JB: You know what? It is really difficult to recreate what happens when we’re all singing together directly. But it was also so, I feel like it was a massive lesson in extra-lingual musical communication, to have to learn how to mix… Like Phoebe, you having the attention to detail to how our voices are mixed, as three, or as one person with the other. Us being interchangeable, and that being a dynamic to play with. It was fun and taught me a lot. I think I learned a lot from you both, in a musical sensibility. That was a gift.
MC: Can you pick one song from the album and take me through the songwriting process? Do you write them individually or bounce them around between you? (I read in the press bio that it works both ways, depending on the song)...
LD: Sure. Like we said, some songs we write separately, but for ones that we write together, someone will be like, ‘I have this idea,’ and often one of us will be like, ‘it’s kinda stupid,’ Or pretend that it’ll be on the record but hedging on it’s dumb. Then the other two will be like, ‘No, this is awesome.’ Most of the time. Maybe not 100 percent but 95 percent.
PB: It keeps my belief strong that y’all are telling me the truth all of the time because of the times that I show something and you’re like, ‘Huh?’ We have honesty with each other and it’s not an insult because I know you believe in my songwriting as good and great and pure.
LD: I think it’s just that we share taste, and so our hit rate for each other is really high. When we miss, it’s not a big deal. Or, sometimes we’ll have an idea that is good but not right, and taking the time and not being satisfied until we get the thing that we’re most proud of, and not settling for something that functions, I think is a priority that we all have. Phoebe will, say, bring an idea and say ‘I don’t know what to do next,’ and then we’ll all separately learn the chords, play it by ourselves, play in the same room, and we did a couple of writing trips together for this record. We’d have the opportunity to say, ‘Come here for a second, and hear this.’ When we felt there was momentum around something, we’d all convene and affirm the things that felt right and scrap the things that felt wrong. Redirect until we got to a destination that felt good.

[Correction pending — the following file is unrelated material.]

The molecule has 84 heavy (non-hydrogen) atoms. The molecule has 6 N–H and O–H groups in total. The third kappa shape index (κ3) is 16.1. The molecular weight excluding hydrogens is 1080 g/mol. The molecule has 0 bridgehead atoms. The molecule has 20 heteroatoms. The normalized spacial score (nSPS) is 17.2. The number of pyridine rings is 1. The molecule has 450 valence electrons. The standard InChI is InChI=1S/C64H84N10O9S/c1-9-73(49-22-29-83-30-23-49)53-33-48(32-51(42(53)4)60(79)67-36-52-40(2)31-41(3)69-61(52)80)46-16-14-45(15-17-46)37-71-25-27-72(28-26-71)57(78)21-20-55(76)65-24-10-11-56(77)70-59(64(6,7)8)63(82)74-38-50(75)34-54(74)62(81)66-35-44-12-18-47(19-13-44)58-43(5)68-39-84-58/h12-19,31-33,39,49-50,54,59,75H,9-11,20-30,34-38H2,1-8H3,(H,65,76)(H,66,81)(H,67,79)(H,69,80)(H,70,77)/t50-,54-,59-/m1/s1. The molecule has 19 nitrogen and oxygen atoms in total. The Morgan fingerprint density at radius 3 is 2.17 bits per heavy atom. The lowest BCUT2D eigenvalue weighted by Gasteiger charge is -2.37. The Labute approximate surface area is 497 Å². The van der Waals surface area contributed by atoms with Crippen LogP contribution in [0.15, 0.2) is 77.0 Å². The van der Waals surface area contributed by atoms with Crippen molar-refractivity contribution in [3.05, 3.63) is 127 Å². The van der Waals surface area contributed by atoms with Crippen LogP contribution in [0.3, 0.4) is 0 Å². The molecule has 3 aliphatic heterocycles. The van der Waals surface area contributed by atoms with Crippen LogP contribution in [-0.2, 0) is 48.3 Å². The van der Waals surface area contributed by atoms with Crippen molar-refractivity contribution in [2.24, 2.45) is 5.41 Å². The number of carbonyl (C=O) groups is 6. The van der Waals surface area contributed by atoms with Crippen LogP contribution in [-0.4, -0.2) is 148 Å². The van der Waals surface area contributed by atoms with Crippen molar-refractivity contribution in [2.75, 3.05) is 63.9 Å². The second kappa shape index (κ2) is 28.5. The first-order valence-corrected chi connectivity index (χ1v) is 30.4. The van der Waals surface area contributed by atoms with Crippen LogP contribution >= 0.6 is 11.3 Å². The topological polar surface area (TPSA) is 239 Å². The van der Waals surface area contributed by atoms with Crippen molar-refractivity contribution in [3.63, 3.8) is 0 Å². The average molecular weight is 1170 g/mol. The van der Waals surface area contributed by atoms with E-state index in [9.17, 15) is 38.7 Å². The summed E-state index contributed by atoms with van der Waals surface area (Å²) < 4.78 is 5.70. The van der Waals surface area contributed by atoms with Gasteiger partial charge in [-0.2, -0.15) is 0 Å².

MC: Is there a growth in sound, style, lyrics since the EP?
PB: I think the core thing about our friendship has been there since day one. It felt like our lives are hard, but our closeness has been easy to cultivate because we all want it. But yeah, that first day was so easy. I have a lot of social anxiety, like everybody else. Also, a lot of anxiety around creating, especially with new people. Julien and I were talking about how bad we are in writing sessions. Like, meeting someone for the first time and trying to record something meaningful. So just like, the most high-pressure environment to be dissipated in the first second of sitting together. Obviously, we’ve gotten closer and had our lives together now. But I think it’s the same in a lot of ways, from the first day.
JB: I might even say it was nice that when we deliberately carved out time to spend with each other in a mode devoted to writing and cultivating ideas, to learn more about Lucy and Phoebe’s process and ultimate desires—the songwriting vernacular they speak in. Because then it’s that much easier to be like, to receive and say to someone, I see the vision and I care about it as much as you. To have no chain of preciousness. I feel very precious with the things I write and where they are getting finished-wise. Getting to be around each others’ work in infancy still remains informative to me as a writer.
MC: Are there any overriding themes/concepts to the album?
LD: I feel like the theme is us. I feel like we’re representing ourselves pretty well. A pretty recent version of who we are, even though we recorded it a year ago and started thinking about writing it even before then, I feel like we’re showing people the latest version of who we are and what we’re thinking about. A lot of the songs are about each other, so letting people in on that relationship a little bit. And then there’s repeated imagery. Like there’s the ocean—we spent a lot of time at the ocean together, so it felt kinda rife with symbolism or just the actual setting. There’s fire and drowning and cars. A bunch of cars.
JB: Lots of motifs, man.
MC: I read that the song “Leonard Cohen” came from a roadtrip listening to Iron & Wine’s “Trapeze Swinger”—can you elaborate on that experience?
PB: I do this thing where I insist that people connect deeply and immediately with all my favorite things. I think they’d both heard that song before, but I was like, ‘Not in the right way!’ So, I put it on in the car, and it was like, ‘I need you to listen to this right now.’